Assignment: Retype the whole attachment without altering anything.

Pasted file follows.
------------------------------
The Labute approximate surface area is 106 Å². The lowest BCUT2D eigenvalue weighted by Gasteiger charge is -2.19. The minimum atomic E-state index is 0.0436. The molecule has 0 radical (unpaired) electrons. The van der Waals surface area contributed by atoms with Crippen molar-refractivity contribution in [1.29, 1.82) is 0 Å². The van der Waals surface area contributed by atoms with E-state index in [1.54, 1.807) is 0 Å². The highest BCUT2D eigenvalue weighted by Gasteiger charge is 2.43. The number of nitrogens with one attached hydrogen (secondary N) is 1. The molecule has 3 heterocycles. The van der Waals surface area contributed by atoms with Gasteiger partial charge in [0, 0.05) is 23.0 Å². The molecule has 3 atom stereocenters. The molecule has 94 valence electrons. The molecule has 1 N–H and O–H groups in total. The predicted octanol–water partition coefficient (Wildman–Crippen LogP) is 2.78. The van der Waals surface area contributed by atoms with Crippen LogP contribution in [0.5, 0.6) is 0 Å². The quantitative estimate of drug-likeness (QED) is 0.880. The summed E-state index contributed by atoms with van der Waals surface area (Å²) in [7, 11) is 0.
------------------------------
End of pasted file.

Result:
The Labute approximate surface area is 106 Å². The lowest BCUT2D eigenvalue weighted by Gasteiger charge is -2.19. The minimum atomic E-state index is 0.0436. The molecule has 0 radical (unpaired) electrons. The van der Waals surface area contributed by atoms with Crippen molar-refractivity contribution in [1.29, 1.82) is 0 Å². The van der Waals surface area contributed by atoms with E-state index in [1.54, 1.807) is 0 Å². The highest BCUT2D eigenvalue weighted by Gasteiger charge is 2.43. The number of nitrogens with one attached hydrogen (secondary N) is 1. The molecule has 3 heterocycles. The van der Waals surface area contributed by atoms with Gasteiger partial charge in [0, 0.05) is 23.0 Å². The molecule has 3 atom stereocenters. The molecule has 94 valence electrons. The molecule has 1 N–H and O–H groups in total. The predicted octanol–water partition coefficient (Wildman–Crippen LogP) is 2.78. The van der Waals surface area contributed by atoms with Crippen LogP contribution in [0.5, 0.6) is 0 Å². The quantitative estimate of drug-likeness (QED) is 0.880. The summed E-state index contributed by atoms with van der Waals surface area (Å²) in [7, 11) is 0.